Does your business need a buy/sell agreement?

It is important that businesses with more than one owner have a written buy/sell agreement specifying what happens when an owner withdraws from the business. A buy/sell agreement is a contract between the owners (or the owners and the business entity itself) that establishes rules and restrictions applicable to changes in ownership.

The typical buy/sell agreement provides that an owner's interest in the business will be sold (or at least offered for sale) at a specified price to the other owners and/or to the business entity itself upon the occurrence of specified events. This prevents unwanted persons from becoming members of the ownership group and ensures a ready market for closely held ownership interests. It also provides liquidity to a deceased owner's family and assures the remaining owners that they will be able to continue the business without interference from the family of the deceased owner. Buy/sell agreements also offer estate planning benefits by establishing a value for the business prior to an owner's death.

Common methods for determining the purchase price under a buy/sell agreement include (1) establishing a fixed price in the contract, (2) requiring an independent appraisal, or (3) specifying a formula such as a percentage of book value. Events that trigger a buy/sell agreement are specified by the owners in the contract. Generally, buy/sell agreements are triggered by any circumstance that might cause an owner to dispose of an ownership interest — such as death, disability, bankruptcy or retirement.

The best time to establish a buy/sell agreement is now, before a problem develops. Please give us a call if you would like to discuss the merits of a buy/sell agreement for your business.

The tax benefits of selling rather than trading in business vehicles

Although a vehicle's value typically drops fairly rapidly, the tax rules limit the amount of annual depreciation that can be claimed on most cars and light trucks. Thus, when it's time to replace a vehicle used in your business, it's not unusual for its tax basis to be higher than its value.

If you trade the vehicle in on a new one, the undepreciated basis of the old vehicle simply tacks onto the basis of the new one (even though this extra basis generally doesn't generate any additional current depreciation because of the annual depreciation limits). However, if you sell the old vehicle rather than trade it in, any excess of basis over the vehicle's value can be claimed as a deductible loss to the extent of your business use of the vehicle.

For example, if you sell a vehicle with an adjusted basis of $20,000 for $12,000, you'll get an immediate write-off of $8,000 ($20,000 - $12,000). If you trade in the vehicle rather than selling it, the $20,000 adjusted basis is added to the new vehicle's depreciable basis and, thanks to the annual depreciation limits, it may be years before any tax deductions are realized.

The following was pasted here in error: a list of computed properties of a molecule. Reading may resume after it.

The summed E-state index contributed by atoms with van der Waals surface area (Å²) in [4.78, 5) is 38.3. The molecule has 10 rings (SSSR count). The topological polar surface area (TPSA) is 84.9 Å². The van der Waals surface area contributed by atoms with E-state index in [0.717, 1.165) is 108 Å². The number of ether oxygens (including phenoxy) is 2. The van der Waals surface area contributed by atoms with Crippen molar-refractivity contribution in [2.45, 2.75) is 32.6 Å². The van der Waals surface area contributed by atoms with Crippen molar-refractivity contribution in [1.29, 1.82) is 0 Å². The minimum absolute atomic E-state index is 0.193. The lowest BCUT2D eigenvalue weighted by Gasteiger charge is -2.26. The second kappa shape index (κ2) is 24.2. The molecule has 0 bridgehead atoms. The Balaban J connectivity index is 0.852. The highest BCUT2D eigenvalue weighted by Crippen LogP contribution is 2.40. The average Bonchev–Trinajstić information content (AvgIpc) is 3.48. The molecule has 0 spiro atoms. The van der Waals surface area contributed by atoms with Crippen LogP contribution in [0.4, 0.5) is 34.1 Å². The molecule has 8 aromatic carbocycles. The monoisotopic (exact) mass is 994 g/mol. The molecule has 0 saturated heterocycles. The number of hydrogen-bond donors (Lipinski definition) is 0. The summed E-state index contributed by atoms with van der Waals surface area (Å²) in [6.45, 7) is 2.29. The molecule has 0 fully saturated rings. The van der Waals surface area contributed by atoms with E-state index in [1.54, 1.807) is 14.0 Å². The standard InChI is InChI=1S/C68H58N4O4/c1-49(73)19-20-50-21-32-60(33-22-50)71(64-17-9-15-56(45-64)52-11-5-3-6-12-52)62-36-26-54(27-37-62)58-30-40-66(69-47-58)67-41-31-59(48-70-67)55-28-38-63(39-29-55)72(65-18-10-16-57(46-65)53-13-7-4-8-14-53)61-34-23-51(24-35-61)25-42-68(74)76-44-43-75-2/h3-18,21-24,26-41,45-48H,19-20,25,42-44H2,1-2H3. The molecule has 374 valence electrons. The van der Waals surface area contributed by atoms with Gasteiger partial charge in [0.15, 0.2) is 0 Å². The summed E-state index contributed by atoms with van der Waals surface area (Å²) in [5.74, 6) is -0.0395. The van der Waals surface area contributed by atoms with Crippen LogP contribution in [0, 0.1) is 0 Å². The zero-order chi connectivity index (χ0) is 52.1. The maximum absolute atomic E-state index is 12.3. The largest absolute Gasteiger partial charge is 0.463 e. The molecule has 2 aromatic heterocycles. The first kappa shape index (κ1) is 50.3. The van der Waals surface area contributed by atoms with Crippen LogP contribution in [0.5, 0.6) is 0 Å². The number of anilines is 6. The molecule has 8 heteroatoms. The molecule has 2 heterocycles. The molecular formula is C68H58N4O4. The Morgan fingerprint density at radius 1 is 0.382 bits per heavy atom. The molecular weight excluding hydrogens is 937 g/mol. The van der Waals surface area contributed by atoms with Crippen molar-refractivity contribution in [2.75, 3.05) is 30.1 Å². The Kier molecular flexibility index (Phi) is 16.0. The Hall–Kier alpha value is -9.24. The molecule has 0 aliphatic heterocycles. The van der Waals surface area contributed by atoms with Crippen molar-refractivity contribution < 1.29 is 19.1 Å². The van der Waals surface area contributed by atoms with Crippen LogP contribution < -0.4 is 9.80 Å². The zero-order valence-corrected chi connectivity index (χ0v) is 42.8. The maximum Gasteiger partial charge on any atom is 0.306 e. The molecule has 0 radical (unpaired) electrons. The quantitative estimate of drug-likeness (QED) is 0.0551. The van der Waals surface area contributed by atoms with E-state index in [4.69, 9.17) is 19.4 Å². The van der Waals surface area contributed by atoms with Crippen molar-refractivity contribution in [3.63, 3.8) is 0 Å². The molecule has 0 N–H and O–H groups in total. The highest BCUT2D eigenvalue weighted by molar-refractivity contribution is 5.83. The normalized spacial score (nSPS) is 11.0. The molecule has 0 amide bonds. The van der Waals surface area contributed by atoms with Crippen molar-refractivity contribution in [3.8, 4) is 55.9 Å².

Write off damaged or obsolete inventory items

Inventory is normally valued for tax purposes at cost or the lower of cost or market value. Regardless of which of these methods is used, the end-of-the-year inventory should be reviewed to detect obsolete or damaged items. The carrying cost of any such items may be written down to their probable selling price (net of selling expenses). (This rule does not apply to businesses that use the last in, first out (LIFO) method because LIFO does not distinguish between goods that have been written down and those that have not.)

To claim a deduction for a write-down of obsolete inventory, you are not required to scrap the item. However, in a period ending not later than 30 days after the inventory date, the item must be actually offered for sale at the price to which the inventory is reduced.

Taking advantage of Flexible Spending Accounts (FSAs)

If your employer has a health care and/or dependent care FSA, before year end you must specify how much of your 2015 salary to convert into tax-free contributions to the plan. You can then take tax-free withdrawals next year to reimburse yourself for out-of-pocket medical and dental expenses and qualifying dependent care costs. Watch out, though, FSAs are "use-it-or-lose-it" accounts — you don't want to set aside more than what you'll likely have in qualifying expenses for the year.

Married couples who both have access to FSAs will also need to decide whose FSA to use. If one spouse's salary is likely to be higher than what's known as the FICA wage limit (which is $117,000 for 2014, and will likely be somewhat higher next year) and the other spouse's will be less, the one with the lesser salary should fund as much of the couple's FSA needs as possible. The reason is that the 6.2% Social Security tax levy for 2015 is set to stop at the FICA wage limit (and doesn't apply at all to money put into an FSA). Thus, for example, if one spouse earns $125,000 and the other $40,000, and they want to collectively set aside $5,000 in their FSAs, they can save $310 (6.2% of $5,000) by having the full amount taken from the lower-paid spouse's salary vs. having 100% taken from the other one's wages. Of course, either way, the couple will also save approximately $1,400 in income and Medicare taxes because of the FSAs.

If you currently have a health care FSA, make sure you drain it by incurring eligible expenses before the deadline for this year. Otherwise, you'll lose the remaining balance. It's not that hard to drum some things up: new glasses or contacts, dental work you've been putting off, or prescriptions that can be filled early.

Important Information

Tax & Business Alertis designed to provide accurate information regarding the subject matter covered. However, before completing any significant transactions based on the information contained herein, please contact us for advice on how the information applies in your specific situation. The information contained in this newsletter was not intended or written to be used and cannot be used for the purpose of (1) avoiding tax-related penalties prescribed by the Internal Revenue Code or (2) promoting or marketing any tax-related matter addressed herein. Tax & Business Alert is a trademark used herein under license.